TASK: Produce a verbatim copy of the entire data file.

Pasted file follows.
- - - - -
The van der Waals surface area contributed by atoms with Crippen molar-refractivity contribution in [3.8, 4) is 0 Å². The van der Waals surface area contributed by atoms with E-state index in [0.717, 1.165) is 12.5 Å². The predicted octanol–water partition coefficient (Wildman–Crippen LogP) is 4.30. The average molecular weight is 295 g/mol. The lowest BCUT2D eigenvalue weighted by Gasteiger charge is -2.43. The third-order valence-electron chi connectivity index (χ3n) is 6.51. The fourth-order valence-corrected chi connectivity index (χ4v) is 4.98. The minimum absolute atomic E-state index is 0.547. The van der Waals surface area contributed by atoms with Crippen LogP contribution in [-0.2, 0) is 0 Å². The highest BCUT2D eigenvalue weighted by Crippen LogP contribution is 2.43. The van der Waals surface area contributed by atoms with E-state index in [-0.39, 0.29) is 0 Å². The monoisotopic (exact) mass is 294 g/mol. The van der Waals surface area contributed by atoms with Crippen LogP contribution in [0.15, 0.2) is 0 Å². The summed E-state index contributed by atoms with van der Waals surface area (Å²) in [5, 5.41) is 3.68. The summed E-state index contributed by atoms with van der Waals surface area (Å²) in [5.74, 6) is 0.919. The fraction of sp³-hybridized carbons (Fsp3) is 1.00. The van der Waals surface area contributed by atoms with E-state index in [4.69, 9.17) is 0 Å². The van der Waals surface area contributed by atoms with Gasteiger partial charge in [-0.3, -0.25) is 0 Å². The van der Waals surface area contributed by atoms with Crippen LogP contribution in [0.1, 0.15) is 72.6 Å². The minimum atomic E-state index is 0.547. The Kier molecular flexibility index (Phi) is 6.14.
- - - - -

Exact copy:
The van der Waals surface area contributed by atoms with Crippen molar-refractivity contribution in [3.8, 4) is 0 Å². The van der Waals surface area contributed by atoms with E-state index in [0.717, 1.165) is 12.5 Å². The predicted octanol–water partition coefficient (Wildman–Crippen LogP) is 4.30. The average molecular weight is 295 g/mol. The lowest BCUT2D eigenvalue weighted by Gasteiger charge is -2.43. The third-order valence-electron chi connectivity index (χ3n) is 6.51. The fourth-order valence-corrected chi connectivity index (χ4v) is 4.98. The minimum absolute atomic E-state index is 0.547. The van der Waals surface area contributed by atoms with Crippen LogP contribution in [-0.2, 0) is 0 Å². The highest BCUT2D eigenvalue weighted by Crippen LogP contribution is 2.43. The van der Waals surface area contributed by atoms with E-state index in [-0.39, 0.29) is 0 Å². The monoisotopic (exact) mass is 294 g/mol. The van der Waals surface area contributed by atoms with Crippen LogP contribution in [0.15, 0.2) is 0 Å². The summed E-state index contributed by atoms with van der Waals surface area (Å²) in [5, 5.41) is 3.68. The summed E-state index contributed by atoms with van der Waals surface area (Å²) in [5.74, 6) is 0.919. The fraction of sp³-hybridized carbons (Fsp3) is 1.00. The van der Waals surface area contributed by atoms with E-state index in [4.69, 9.17) is 0 Å². The van der Waals surface area contributed by atoms with Gasteiger partial charge in [-0.3, -0.25) is 0 Å². The van der Waals surface area contributed by atoms with Crippen LogP contribution in [0.1, 0.15) is 72.6 Å². The minimum atomic E-state index is 0.547. The Kier molecular flexibility index (Phi) is 6.14.